Getting a Restricted License After a License Suspension in California

Posted almost 5 years ago. Applies to California, 10 helpful votes



File an SR-22

You will need to contact an insurance provider and have them file a form SR-22 with the DMV. This form of minimum coverage must be updated by your insurer every six months for three years. If you fail to maintain your SR-22, your license will be immediately suspended by DMV. You can get an SR-22 from your current insurance provider or a different company.


File Proof of Enrollment in a First Offender Program

You will need to enroll in a minimum three month DUI program called the "First Offender Program." Typically, a client will receive a referral from the Superior Court. This is the easiest way to get into a program. If you can't get a court referral, you will need to go to the DMV and request an H-6 printout of your driving record. You can take the program in either your county of residence or employment and it will meet one night a week for approximately 2 to 2.5 hours. Although DMV will only require a level one, three month program, the Superior Court may require you to complete a 9 month, level 2 program if your blood alcohol was greater than .20% or if you refused a chemical test. Once you've enrolled, the program will typically file your Proof of Enrollment with the DMV for you. Bear in mind that you will likely have to have this document filed with yhe Superior Court as well.


Wait 30 Days?

If you have taken an Administrative Suspension, you will have to wait thirty days before applying for the restricted license. If you have been convicted of DUI but did not suffer an administrative suspension (unlikely but possible), you are immediately eligible for a restricted license without waiting thirty days. Remember, a "wet reckless" does NOT carry a mandatory suspension.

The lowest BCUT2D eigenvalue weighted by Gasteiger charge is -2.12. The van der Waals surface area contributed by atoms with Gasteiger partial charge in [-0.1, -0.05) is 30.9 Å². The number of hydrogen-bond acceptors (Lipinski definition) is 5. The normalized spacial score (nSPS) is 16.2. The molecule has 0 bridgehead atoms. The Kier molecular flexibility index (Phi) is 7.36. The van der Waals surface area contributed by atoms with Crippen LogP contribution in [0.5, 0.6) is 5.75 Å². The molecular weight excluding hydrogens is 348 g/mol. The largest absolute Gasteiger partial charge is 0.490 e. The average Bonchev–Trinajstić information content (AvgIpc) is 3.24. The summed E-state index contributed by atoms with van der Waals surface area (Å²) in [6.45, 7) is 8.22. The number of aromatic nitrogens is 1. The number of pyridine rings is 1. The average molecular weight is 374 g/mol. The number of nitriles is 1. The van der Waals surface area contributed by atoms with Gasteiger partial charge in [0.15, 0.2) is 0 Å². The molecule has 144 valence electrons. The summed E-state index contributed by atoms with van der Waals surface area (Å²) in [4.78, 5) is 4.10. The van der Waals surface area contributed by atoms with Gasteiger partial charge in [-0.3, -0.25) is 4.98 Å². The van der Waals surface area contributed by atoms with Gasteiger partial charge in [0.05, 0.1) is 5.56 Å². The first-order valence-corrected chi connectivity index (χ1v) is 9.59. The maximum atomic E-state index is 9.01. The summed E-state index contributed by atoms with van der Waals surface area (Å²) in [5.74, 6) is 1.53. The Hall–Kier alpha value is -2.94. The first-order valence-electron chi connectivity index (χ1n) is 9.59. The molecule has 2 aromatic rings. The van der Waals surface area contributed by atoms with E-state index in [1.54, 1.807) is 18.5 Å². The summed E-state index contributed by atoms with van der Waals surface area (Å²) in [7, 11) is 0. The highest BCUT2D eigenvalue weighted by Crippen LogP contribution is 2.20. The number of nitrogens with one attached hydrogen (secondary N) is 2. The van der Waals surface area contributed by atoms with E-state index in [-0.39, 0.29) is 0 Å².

Go to the DMV

You'll need to go to any DMV field office and apply for the restricted license. You will need to pay a $125 license reissue fee. Your license will be restricted for 5 months from the date you get your restricted license. Thus, if you're going to get one, get it as soon as you become eligible. You will be restricted for 10 months on a 9 month First Offender Program requirement. Although DMV should have your documents on file, bring all of your documents with you to DMV just in case.


So I'm Restricted, Now What?

This license will look just like your last one, however, it will have your restriction of to and from work and to and from the First Offender Program printed on the back. Take your restriction seriously, if you're caught driving outside the scope of your restriction, you can be charged with a serious misdemeanor offense which may carry more punishment than your original DUI case, in some counties meaning actual jail time.

Additional Resources

Bay Area DUI Information


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